Thursday, October 04, 2012

~ Only Music ~

India's alternative/rock music scene had never been in the main stream till the last decade. Over the years many musicians / bands have got a lot of well deserved support from sponsors as well as fans.

Even though there has been steady flow of International artists who have been visiting Bangalore regularly. I have had a terrible experience last October during India's F1 debut. I had the taste of bad event management by a reputed Bangalore-based company. Am not sure if the crowd was partly to be blamed for the entire fiasco. But DNA ensured that Metallica gave no excuses when it came to performing on their home turf.

I definitely will not get over the not-so-memorable {F1-Metallica} Delhi trip. The trigger for this post is the young & energetic company, which am sure, will take the music festivals to a whole different level. The intent & attitude of this young company where music is the primary focus and the fans being the next. 

"One reason for NH7 Weekender’s success is its meticulous planning. “We literally made a list of all thechutiya things that happen at an event—we will not do it,” Nair explained. “It was a very big list—we wrote down about 70-80 points, saying these are the little, little things because we knew everything.” Work on the 2012 edition had already begun in January and yet, Nair claimed, they were a month behind schedule.

Knowing what not to do has come in large part from the fact that the OML team has spent considerable time, money, energy and air miles attending music festivals across the world. When I met Talwar, he’d just returned from a jazz festival in Turkey. Dhruv Jagasia, the man who executes Weekender on the ground, attended events in Glastonbury and Edinburgh—just to observe how mammoth festivals like these can be pulled off without glitches. “We’re the only chuts in India who start asking for permissions a year in advance,” Nair said.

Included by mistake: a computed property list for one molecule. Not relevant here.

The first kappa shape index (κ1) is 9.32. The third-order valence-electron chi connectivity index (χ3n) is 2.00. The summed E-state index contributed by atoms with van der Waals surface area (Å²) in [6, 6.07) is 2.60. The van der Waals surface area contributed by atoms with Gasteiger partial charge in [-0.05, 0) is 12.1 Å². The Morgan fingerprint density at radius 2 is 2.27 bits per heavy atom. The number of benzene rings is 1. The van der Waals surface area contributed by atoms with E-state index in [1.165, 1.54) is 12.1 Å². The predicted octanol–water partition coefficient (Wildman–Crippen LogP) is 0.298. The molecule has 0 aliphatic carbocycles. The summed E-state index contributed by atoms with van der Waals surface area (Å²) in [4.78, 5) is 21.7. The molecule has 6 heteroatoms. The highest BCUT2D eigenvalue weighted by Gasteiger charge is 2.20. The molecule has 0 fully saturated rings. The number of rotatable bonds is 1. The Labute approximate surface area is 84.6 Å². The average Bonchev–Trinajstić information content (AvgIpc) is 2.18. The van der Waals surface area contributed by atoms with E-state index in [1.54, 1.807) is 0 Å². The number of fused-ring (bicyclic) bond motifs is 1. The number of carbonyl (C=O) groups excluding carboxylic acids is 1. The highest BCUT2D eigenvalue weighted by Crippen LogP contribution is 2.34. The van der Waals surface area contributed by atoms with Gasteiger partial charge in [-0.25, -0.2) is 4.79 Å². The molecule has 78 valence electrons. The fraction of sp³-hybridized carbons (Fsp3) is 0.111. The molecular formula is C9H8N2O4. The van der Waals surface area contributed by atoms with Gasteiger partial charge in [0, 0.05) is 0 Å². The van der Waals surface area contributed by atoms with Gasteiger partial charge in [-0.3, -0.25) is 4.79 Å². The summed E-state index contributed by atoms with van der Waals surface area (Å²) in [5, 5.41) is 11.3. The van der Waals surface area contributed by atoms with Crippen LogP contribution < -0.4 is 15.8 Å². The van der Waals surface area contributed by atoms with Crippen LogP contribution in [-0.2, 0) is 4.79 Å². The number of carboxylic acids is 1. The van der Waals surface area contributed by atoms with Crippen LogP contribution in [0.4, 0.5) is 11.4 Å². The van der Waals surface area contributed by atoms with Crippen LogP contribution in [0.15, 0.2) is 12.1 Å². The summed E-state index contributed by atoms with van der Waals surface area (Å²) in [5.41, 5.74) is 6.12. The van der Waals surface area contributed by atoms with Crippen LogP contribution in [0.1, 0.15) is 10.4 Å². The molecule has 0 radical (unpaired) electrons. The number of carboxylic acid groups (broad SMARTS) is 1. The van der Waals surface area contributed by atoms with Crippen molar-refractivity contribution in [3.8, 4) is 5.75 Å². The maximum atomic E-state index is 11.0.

As odd as it may sound, Nair’s manic obsession with an incident-free Weekender represents a break from convention in the history of music events held in India. Concertgoers are all too familiar with stories of shows being cancelled at the last minute. The much-hyped Metallica concert in Gurgaon last year is a recent prominent example. An hour before the show began, DNA Networks, the organisers who are 20-year-old veterans of the business, announced that it had been postponed by a day. An estimated 20,000 people rioted in response, smashing LED screens, sound consoles and drum kits; their anger was stoked by a lack of water and the long hours of waiting, which had only ended in betrayal. That night, Nair was in the lobby of Taj Mahal Hotel on Mansingh Road in New Delhi, supervising Lady Gaga’s press meetings ahead of her concert two days later. As he received updates about the fiasco, he reacted with calm incredulity. “It was a bit like Noam Chomsky watching the invasion of Iraq begin,” said Raghu Karnad, the former editor of the Time Out Delhi magazine, who was with him that evening. It’s a sharp contrast to the OML-organised concert held in Gurgaon in early 2011, featuring the electronic dance group Prodigy. An attendee told me that security guards handed out bottles of water to fans who had been standing for six hours and couldn’t get off the grounds.

Nair blames organisers in India for mishaps at events. They don’t apply for necessary permissions in time and frequently sell more tickets than the venue’s capacity. But he also attributes it to a culture in India where, he said, “people who pay money for concerts are not treated as consumers, we’re treated as wallets. Look at religious events abroad—there will be fucking production with huge sound, light… even evangelism will be done with fucking great production. Here, you go to a Baba Ramdev event, there’ll be 30,000 people on the ground with no toilets provided. There’s a general attitude that people can be taken for granted.”

Am sure that we will have some good festivals in the coming years. Wish Bangalore will be a regular destination on their timelines.

Am talking about the Only Much Louder (OML). The same people who were behind The Dewarists, MTV Sound Tripping, NH7 Weekender. I discovered that they had produced all those shows, after reading a well reported piece on Caravan - When the loud get going. It's a lengthy piece worth reading.

Move over DNA, OML is here now :) 

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